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Joe Hyne's Voter Registration Card

Joe Hyne’s Voter Registration Card

Did your ancestors vote? Many of mine did—or at least registered for the privilege—and these official records can often be a valuable source of information for genealogists. If nothing else, voter registration records can provide an address where our ancestors were living during the gaps between census records, but we may also find naturalization information, voting records, or even an ancestor’s signature. Additional information can be gleaned by checking the voter laws in effect at the time in that area—many places enforced a residency requirement of a certain period before allowing an individual to become a registered voter.

What You May Find in Voter Registration Records

  • Name
  • Date of birth
  • Place of residence
  • Naturalization information (possible)
  • Signature
  • Occupation
  • Marital status
  • Whether they owned any land

Voter registration records in the United States are most commonly found after 1870. There are exceptions, however, such as the city of New Orleans, which had a system of voter registration as early as the 1850s. In August 1920, ratification of the 19th Amendment first gave women in the United States the right to vote, making that year’s voter registration records a great place to begin the search for female ancestors who were U.S. citizens at the time. In the southern U.S., the 1867 registration of voters was the first to enumerate the recently emancipated black citizens, as well as men who had survived the Civil War. This particular registration is especially helpful for genealogists, because many Southern families—both black and white—relocated during the period between the Civil War and the 1870 Federal Census. Many of the extant 1867 voter registration records, which include names of voters who registered to vote between 1867 and 1869, can be found at the state archives, or on microfilm from The Family History Library. There are also some examples of these valuable records online such as Alabama 1867 Voter Registration Database from the Alabama Department of Archives & History.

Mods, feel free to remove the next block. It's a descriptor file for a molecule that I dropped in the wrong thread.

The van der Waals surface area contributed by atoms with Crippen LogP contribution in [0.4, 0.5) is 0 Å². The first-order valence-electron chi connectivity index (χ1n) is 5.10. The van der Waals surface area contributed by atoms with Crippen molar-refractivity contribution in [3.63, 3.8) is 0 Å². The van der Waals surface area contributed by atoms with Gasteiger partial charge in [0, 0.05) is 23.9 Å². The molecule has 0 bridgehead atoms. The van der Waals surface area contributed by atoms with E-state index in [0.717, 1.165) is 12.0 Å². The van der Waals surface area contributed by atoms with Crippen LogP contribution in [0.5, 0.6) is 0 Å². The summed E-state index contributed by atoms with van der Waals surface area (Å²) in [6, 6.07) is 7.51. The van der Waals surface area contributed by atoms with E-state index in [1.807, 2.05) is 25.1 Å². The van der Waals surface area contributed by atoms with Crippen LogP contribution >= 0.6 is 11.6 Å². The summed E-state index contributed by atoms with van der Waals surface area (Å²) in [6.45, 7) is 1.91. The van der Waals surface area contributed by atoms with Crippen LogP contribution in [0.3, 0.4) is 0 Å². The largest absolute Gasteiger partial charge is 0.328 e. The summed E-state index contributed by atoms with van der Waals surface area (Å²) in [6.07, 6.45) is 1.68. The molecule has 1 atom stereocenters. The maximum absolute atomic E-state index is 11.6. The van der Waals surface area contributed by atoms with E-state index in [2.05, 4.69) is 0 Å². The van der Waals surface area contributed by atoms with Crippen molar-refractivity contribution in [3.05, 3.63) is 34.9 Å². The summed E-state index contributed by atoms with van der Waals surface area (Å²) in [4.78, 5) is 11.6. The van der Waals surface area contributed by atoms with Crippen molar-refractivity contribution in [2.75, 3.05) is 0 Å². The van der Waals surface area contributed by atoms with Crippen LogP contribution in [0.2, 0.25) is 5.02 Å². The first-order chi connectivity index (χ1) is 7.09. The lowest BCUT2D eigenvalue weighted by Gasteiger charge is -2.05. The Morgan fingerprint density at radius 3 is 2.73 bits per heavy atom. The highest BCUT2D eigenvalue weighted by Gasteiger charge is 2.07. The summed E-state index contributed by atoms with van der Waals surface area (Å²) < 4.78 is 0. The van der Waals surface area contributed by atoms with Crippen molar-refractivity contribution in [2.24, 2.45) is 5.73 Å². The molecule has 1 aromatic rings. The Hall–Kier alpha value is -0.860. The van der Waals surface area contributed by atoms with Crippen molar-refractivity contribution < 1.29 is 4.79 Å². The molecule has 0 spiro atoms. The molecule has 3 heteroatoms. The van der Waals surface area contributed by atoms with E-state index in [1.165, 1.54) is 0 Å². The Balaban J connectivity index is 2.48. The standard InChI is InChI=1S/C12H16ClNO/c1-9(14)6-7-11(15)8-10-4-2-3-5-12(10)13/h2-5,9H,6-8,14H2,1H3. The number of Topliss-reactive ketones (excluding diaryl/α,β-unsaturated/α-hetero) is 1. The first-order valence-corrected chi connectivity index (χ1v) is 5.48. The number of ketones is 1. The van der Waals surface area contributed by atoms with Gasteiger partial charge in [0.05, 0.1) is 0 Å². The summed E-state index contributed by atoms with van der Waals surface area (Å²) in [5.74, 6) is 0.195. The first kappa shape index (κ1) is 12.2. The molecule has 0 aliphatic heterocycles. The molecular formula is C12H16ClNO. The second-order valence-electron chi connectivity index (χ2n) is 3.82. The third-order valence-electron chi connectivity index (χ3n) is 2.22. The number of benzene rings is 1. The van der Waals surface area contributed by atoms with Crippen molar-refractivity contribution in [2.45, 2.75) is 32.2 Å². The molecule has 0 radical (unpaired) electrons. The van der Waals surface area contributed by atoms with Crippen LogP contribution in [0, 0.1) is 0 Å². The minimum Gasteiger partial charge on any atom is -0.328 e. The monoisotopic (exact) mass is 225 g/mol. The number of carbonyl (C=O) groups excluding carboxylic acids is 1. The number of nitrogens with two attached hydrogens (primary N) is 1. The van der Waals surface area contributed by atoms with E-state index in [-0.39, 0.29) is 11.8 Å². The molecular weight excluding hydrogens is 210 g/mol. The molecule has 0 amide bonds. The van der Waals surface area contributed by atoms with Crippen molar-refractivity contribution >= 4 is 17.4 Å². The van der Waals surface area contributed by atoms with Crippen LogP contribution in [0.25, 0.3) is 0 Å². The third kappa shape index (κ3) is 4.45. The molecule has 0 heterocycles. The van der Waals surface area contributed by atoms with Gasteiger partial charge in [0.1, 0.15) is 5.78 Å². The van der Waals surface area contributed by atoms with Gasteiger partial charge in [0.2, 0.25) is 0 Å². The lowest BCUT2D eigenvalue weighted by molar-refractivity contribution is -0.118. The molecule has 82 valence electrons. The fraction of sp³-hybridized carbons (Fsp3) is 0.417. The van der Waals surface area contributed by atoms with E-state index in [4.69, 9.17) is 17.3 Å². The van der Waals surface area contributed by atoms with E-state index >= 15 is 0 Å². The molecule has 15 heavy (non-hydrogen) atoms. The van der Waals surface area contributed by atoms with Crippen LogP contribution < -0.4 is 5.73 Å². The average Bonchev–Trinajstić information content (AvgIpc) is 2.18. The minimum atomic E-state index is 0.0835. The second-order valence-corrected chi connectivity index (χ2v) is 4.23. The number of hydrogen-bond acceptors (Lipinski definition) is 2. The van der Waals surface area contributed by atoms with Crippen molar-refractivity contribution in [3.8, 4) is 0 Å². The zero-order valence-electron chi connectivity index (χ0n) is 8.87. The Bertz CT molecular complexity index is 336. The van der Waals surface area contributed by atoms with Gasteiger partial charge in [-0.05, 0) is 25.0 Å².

The United States, of course, is not the only country with voter registration records. Freeholders’ Records in Ireland are an especially valuable resource for genealogists due to the scarcity of Irish documents available for the 18th and early 19th centuries. The Public Record Office of Northern Ireland has digitized about 5,500 sheets from pre-1840 Irish Registers and Poll Books, and offers them online for free accompanied by a searchable name index. The Canadian Genealogy Centre offers an excellent online article concerning the many voters lists available in their collections and how to access them. Similar voter lists and electoral rolls exist for England, Australia, France and other countries around the world.

Other significant online collections of historic Voter Registration rolls include:

The majority of voter registration records will not be found online, but that does not mean that they don’t exist! Check with the local historical society, or the state archives or library (most offer online catalogs of their holdings) to see what voter registration records exist for your area of interest and where they might be located. An example of the information that may be found online can be seen in this finding aid for Woodbridge, Connecticut Voter Registration Records. The Mormon Family History Library has also filmed many voter registration records for areas around the world. Search the Family History Library Catalog online to see what’s available — some of them are even available online, such as Jackson County, Missouri, Voter Registration Records, 1928-1956.

It might go without saying, but if our ancestors were not citizens of the country in which they lived, then they won’t be found on voter registration records. Many immigrants, including my paternal great-grandparents, never found the right to vote enough of a reason to become naturalized citizens.